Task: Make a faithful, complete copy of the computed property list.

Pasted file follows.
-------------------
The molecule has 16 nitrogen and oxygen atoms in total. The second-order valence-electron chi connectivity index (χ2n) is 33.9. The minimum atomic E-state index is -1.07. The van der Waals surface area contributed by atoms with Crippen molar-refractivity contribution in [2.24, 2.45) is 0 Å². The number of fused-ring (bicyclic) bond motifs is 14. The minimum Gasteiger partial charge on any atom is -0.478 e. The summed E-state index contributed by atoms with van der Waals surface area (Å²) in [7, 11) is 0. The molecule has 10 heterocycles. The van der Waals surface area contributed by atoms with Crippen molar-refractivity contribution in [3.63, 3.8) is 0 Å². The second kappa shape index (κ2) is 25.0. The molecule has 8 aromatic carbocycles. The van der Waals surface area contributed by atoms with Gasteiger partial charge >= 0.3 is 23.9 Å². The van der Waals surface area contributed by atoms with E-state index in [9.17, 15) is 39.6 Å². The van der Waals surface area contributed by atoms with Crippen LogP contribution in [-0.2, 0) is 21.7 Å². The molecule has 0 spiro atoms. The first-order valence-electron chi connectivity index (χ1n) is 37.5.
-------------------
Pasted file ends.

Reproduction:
The molecule has 16 nitrogen and oxygen atoms in total. The second-order valence-electron chi connectivity index (χ2n) is 33.9. The minimum atomic E-state index is -1.07. The van der Waals surface area contributed by atoms with Crippen molar-refractivity contribution in [2.24, 2.45) is 0 Å². The number of fused-ring (bicyclic) bond motifs is 14. The minimum Gasteiger partial charge on any atom is -0.478 e. The summed E-state index contributed by atoms with van der Waals surface area (Å²) in [7, 11) is 0. The molecule has 10 heterocycles. The van der Waals surface area contributed by atoms with Crippen molar-refractivity contribution in [3.63, 3.8) is 0 Å². The second kappa shape index (κ2) is 25.0. The molecule has 8 aromatic carbocycles. The van der Waals surface area contributed by atoms with Gasteiger partial charge >= 0.3 is 23.9 Å². The van der Waals surface area contributed by atoms with E-state index in [9.17, 15) is 39.6 Å². The van der Waals surface area contributed by atoms with Crippen LogP contribution in [-0.2, 0) is 21.7 Å². The molecule has 0 spiro atoms. The first-order valence-electron chi connectivity index (χ1n) is 37.5.